Post by: deathtopumpkins on November 24, 2009, 08:09:57 PM
I saw a signal recently in Virginia Beach (can't recall where though... possibly on First Colonial?) that flashed yellow three times before changing to green for through traffic... I found that very helpful.
Title: Re: Red to Yellow to Green Changing Lights...
Post by: agentsteel53 on November 24, 2009, 10:51:20 PM
it is all over the place in Europe, except there the intermediate phase between red and green is having both red and yellow lights turned on.

it is mainly for the benefit of stick-shift drivers, who can put the clutch down and the car back in gear just in time for the light to turn green.

if I recall, there is an extra phase in Mexico as well, but I do not recall what it is.  I know, there, when the light is about to turn red, the green light flashes for about 3 seconds before it turns yellow because the yellow is much shorter there than in the US - drivers know to try to run flashing green, but stop on yellow.
Title: Re: Red to Yellow to Green Changing Lights...
Post by: Alex on November 25, 2009, 04:55:22 PM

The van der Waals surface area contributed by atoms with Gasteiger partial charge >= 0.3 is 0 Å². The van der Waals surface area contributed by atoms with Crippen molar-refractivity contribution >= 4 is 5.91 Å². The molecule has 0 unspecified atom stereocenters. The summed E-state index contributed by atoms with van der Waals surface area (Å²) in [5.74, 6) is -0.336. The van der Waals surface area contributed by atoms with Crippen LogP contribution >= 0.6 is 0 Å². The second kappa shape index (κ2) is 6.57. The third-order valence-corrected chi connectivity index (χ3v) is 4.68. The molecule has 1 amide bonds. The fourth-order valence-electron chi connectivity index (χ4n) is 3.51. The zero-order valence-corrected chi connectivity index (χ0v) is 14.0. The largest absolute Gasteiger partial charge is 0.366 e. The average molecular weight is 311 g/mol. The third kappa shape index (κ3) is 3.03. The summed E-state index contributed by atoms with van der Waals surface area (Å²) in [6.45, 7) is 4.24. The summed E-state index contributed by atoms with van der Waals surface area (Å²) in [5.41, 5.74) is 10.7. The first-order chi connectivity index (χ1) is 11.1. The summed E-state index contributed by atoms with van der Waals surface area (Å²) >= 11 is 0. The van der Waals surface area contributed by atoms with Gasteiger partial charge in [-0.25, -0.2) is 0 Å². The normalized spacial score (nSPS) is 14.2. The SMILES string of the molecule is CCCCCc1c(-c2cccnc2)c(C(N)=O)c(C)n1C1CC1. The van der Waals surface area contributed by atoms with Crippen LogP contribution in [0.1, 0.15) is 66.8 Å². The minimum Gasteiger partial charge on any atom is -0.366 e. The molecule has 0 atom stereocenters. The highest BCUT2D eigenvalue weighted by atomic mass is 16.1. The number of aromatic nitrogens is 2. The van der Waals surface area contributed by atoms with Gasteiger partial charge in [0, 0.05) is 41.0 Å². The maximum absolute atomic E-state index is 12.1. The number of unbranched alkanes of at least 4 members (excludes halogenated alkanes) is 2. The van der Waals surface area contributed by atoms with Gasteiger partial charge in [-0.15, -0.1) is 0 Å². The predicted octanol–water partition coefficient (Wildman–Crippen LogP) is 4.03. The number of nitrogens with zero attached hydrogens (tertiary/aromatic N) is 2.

I have seen this signal sequence before, but cannot remember specifically where or when, though the first thing that comes to mind are traffic lights throughout Allentown, Pennsylvania when I was there in 1994. I do have some video from that trip, and know for sure that some of the signals cycled in a way that in between phases, all lens would go dark momentarily. I.e. green - off - yellow - off - red...
Title: Re: Red to Yellow to Green Changing Lights...
Post by: Alps on November 25, 2009, 06:00:20 PM
I have seen this signal sequence before, but cannot remember specifically where or when, though the first thing that comes to mind are traffic lights throughout Allentown, Pennsylvania when I was there in 1994. I do have some video from that trip, and know for sure that some of the signals cycled in a way that in between phases, all lens would go dark momentarily. I.e. green - off - yellow - off - red...